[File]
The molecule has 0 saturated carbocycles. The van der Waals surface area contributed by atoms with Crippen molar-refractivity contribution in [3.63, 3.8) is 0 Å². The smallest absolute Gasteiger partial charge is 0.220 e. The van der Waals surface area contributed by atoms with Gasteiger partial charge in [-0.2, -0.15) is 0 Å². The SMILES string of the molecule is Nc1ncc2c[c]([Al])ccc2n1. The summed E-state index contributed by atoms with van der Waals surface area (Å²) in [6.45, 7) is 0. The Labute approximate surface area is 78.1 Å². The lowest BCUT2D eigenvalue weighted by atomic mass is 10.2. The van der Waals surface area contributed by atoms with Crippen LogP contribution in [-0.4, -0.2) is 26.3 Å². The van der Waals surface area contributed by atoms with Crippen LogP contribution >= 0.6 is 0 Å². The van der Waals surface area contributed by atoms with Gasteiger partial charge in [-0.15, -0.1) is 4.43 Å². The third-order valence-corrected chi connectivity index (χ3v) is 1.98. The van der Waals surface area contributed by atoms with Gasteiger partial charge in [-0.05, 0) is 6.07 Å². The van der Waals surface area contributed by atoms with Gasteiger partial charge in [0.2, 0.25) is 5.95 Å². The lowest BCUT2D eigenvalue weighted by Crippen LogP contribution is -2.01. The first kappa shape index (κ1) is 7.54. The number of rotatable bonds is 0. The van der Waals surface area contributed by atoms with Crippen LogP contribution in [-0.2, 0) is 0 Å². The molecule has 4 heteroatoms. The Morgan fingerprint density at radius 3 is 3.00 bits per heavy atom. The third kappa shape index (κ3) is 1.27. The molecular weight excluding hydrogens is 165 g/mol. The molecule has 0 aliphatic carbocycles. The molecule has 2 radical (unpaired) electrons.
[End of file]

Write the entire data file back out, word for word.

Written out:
The molecule has 0 saturated carbocycles. The van der Waals surface area contributed by atoms with Crippen molar-refractivity contribution in [3.63, 3.8) is 0 Å². The smallest absolute Gasteiger partial charge is 0.220 e. The van der Waals surface area contributed by atoms with Gasteiger partial charge in [-0.2, -0.15) is 0 Å². The SMILES string of the molecule is Nc1ncc2c[c]([Al])ccc2n1. The summed E-state index contributed by atoms with van der Waals surface area (Å²) in [6.45, 7) is 0. The Labute approximate surface area is 78.1 Å². The lowest BCUT2D eigenvalue weighted by atomic mass is 10.2. The van der Waals surface area contributed by atoms with Crippen LogP contribution in [-0.4, -0.2) is 26.3 Å². The van der Waals surface area contributed by atoms with Crippen LogP contribution >= 0.6 is 0 Å². The van der Waals surface area contributed by atoms with Gasteiger partial charge in [-0.15, -0.1) is 4.43 Å². The third-order valence-corrected chi connectivity index (χ3v) is 1.98. The van der Waals surface area contributed by atoms with Gasteiger partial charge in [-0.05, 0) is 6.07 Å². The van der Waals surface area contributed by atoms with Gasteiger partial charge in [0.2, 0.25) is 5.95 Å². The lowest BCUT2D eigenvalue weighted by Crippen LogP contribution is -2.01. The first kappa shape index (κ1) is 7.54. The number of rotatable bonds is 0. The van der Waals surface area contributed by atoms with Crippen LogP contribution in [-0.2, 0) is 0 Å². The molecule has 4 heteroatoms. The Morgan fingerprint density at radius 3 is 3.00 bits per heavy atom. The third kappa shape index (κ3) is 1.27. The molecular weight excluding hydrogens is 165 g/mol. The molecule has 0 aliphatic carbocycles. The molecule has 2 radical (unpaired) electrons.